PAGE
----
Project Management

Iron Triangle A project is a temporary endeavor designed to produce a specific outcome, with a defined beginning and end. Project management is the discipline of initiating, planning, executing, controlling and completing the work of an assembled team for a project. This discipline can come into play for any type of project, and most of a Project Manager's (PM) necessary skills are common across the types. Among these skills is the ability to manage the balance between scope (how much work will be done, which features will be delivered, etc), time or schedule (when will certain things be completed) and cost (which is almost always constrained). This must all be done while ensuring that an appropriate level of quality is delivered.

Because software is a nebulous non-tangible thing that runs inside a computer, managing these variables for a software project can be especially challenging. For example, managing scope can be more difficult because the things to be built cannot be touched or related to as easily as objects in the physical world. Also, while changing directions with a software solution may be easier than changing the size of a basement once an entire house has been built, change does still come with a cost that most non-developers have a hard time understanding. One of the key techniques to navigating the unique challenges of managing a software project is the use of a Software Development Life Cycle (SDLC) process. SwitchLane's PMs are well versed in at least one of these processes, if not several. Some of them even have certifications to demonstrate their knowledge of how to successfully apply these processes. The tabs below discuss some topics related to SDLC processes that we regularly encounter.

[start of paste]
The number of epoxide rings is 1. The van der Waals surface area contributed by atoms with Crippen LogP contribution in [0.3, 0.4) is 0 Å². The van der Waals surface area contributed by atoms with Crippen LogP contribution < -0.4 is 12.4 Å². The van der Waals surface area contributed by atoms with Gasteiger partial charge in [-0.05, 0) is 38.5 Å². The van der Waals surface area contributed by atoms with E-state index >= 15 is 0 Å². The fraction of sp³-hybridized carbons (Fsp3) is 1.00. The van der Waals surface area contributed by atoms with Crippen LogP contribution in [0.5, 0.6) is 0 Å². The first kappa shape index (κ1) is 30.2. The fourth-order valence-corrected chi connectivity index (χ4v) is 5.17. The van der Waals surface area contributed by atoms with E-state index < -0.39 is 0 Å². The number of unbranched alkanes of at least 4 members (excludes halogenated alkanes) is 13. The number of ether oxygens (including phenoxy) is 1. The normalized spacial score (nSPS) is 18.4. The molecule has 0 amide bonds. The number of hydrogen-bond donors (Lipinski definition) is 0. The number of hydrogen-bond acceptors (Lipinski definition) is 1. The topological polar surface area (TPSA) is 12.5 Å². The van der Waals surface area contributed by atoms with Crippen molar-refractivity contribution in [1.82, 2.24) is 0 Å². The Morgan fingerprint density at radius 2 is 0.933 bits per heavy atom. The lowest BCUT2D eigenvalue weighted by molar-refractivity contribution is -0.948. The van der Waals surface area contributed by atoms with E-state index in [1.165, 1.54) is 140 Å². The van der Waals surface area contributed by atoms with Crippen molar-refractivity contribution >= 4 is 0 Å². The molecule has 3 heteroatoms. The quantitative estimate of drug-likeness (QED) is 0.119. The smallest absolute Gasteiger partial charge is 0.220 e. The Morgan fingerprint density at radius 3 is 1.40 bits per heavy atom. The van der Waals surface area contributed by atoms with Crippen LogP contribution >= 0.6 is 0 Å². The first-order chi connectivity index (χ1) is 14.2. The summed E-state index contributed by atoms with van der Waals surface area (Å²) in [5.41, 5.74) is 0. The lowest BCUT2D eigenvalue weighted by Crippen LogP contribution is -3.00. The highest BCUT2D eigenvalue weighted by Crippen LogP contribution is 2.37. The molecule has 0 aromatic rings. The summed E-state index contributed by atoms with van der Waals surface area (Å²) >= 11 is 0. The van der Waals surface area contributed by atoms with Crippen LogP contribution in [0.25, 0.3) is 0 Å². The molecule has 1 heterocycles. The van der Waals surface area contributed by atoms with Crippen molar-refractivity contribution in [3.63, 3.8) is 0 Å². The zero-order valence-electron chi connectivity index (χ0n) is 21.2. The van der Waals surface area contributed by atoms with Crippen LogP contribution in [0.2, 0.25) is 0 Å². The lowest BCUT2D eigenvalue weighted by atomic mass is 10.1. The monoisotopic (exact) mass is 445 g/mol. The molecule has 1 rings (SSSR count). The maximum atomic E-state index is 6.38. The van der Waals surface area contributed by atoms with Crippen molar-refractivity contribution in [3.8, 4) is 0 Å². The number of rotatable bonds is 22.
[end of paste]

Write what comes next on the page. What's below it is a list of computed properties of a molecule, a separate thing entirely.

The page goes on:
If you have been involved in software development in any way over the last 5-10 years, you have almost certainly heard the word agile used. Odds are that you have heard it used both correctly and incorrectly. "Agile" in and of itself is not an SDLC process, but rather refers to a general set of principles that some SDLC processes also value. At the highest level, agile refers to an iterative, incremental method of managing the requirements, design, build, testing and deployment activities of a project in a highly flexible and interactive manner. Below are some examples (not an exhaustive list) of some of the most popular agile SDLC processes:

  • Rational Unified Process (RUP)
  • Scrum
  • Extreme Programming (XP)
  • Test-Driven Development (TDD)
Agile Manifesto
Many of these processes were originally developed in the mid-1990s as a reaction to the perceived "heavyweight" nature of waterfall processes. In 2001, a small group of software developers met to discuss "lightweight" development methods and published the Manifesto for Agile Software Development (aka, the Agile Manifesto), which defines core principles that they believed a good SDLC process should follow. The term "agile" seemed to gain popularity from there and various processes including those listed above were categorized as such. In today's world, many people use Scrum and agile interchangeably to mean the same thing, but Scrum is just one example (albeit among the most popular) of an agile process. Scrum is also the SDLC process that SwitchLane prefers.